One Simple Trick for Easier Butternut Squash Soup

How many recipes have you read that include the seemingly simple ingredient: "1 butternut squash, peeled and cubed"?

It sounds so easy … but it never is. I usually end up wrestling with it for more time than I anticipated. The butternut squash's oblong, round and heavy body doesn't allow for graceful knife skills. I don't know about you, but I'd certainly never want to peel and cut a butternut squash in front of a live studio audience.

If you (or your clients) are as clumsy with butternut squash as I am, this recipe is for you. Tweet this Instead of cutting and peeling raw butternut squash, I use the "roast and scoop" method: Place the squash on a baking sheet, roast in the oven, slice it open and scoop out the insides. No wrestling required.

Butternut squash soup often has a savory tone to it, but I tend to prefer the dishes that play up the natural sweetness of the squash. It is against my nature to only season with salt (I had to really hold myself back from adding even a tiny crank or two of black pepper!), but I think the result allows the sweet, velvety butternut squash to shine.

Butternut Squash Soup Tweet this

Recipe by Laurie Knauf, RD, LD


  • 1 small (1 to 1½ pounds) butternut squash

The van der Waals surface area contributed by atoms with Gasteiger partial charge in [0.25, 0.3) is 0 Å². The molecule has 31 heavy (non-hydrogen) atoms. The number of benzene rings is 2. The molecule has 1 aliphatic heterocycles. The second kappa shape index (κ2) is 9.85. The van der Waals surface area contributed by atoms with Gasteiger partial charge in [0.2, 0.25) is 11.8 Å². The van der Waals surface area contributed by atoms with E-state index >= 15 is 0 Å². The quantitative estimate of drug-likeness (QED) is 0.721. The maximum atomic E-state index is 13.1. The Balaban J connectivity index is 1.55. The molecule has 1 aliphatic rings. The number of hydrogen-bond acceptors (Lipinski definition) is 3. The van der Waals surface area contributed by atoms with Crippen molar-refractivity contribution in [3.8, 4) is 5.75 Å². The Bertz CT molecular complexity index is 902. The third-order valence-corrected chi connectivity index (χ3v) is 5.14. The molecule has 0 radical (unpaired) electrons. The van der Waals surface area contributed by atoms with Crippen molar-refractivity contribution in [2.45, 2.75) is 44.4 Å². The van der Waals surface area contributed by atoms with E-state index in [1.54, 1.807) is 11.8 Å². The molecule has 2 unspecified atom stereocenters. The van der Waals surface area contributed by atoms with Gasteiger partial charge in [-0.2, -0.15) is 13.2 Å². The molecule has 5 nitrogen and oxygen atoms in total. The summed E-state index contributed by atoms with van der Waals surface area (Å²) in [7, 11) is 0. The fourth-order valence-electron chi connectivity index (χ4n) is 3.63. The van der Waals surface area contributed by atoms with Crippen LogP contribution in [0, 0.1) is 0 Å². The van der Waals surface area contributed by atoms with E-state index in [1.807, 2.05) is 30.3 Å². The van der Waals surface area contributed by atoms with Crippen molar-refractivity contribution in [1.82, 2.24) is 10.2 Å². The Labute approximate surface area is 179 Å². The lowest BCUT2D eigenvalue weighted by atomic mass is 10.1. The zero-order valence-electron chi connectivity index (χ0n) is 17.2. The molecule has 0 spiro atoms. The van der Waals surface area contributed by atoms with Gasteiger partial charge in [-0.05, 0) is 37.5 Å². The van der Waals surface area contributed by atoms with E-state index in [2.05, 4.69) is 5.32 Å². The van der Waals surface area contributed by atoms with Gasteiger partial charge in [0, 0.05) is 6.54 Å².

• 1 medium apple, peeled and cut into 1-inch cubes
  • 1 small yellow onion, diced
  • 1 tablespoon olive oil
  • 1 teaspoon salt
  • ½ cup low-sodium vegetable broth
  • ½ cup low-fat milk


  1. Preheat oven to 400°F.
  2. Place the butternut squash and apple pieces on a baking sheet and roast in the oven. Remove the apple pieces after 20 minutes, or when soft. 
  3. While the squash continues cooking, sauté diced onion, olive oil and salt in a pan over medium-low heat. Stir occasionally; cook until onions are soft, about 5 minutes.
  4. Remove the squash after it has cooked, 40 minutes in total, or when soft. Carefully cut the squash in half or quarters; set aside to cool for about 10 minutes.
  5. Add cooked onions and vegetable broth to a blender, and puree until smooth.
  6. Scoop out he flesh of the butternut squash and discard the skin. Add cooked squash and apple to blender and puree. Slowly add milk while pureeing until smooth. Serves 4.

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Knauf Laurie
Laurie Knauf, RD, LD, is a Columbia, Mo.,-based registered dietitian and co-founder of She is the 2015 Young Registered Dietitian of the Year for the Central Missouri District of the Missouri Academy of Nutrition and Dietetics. Follow Lettuce Have Lettuce on Facebook, Pinterest, Instagram and Twitter.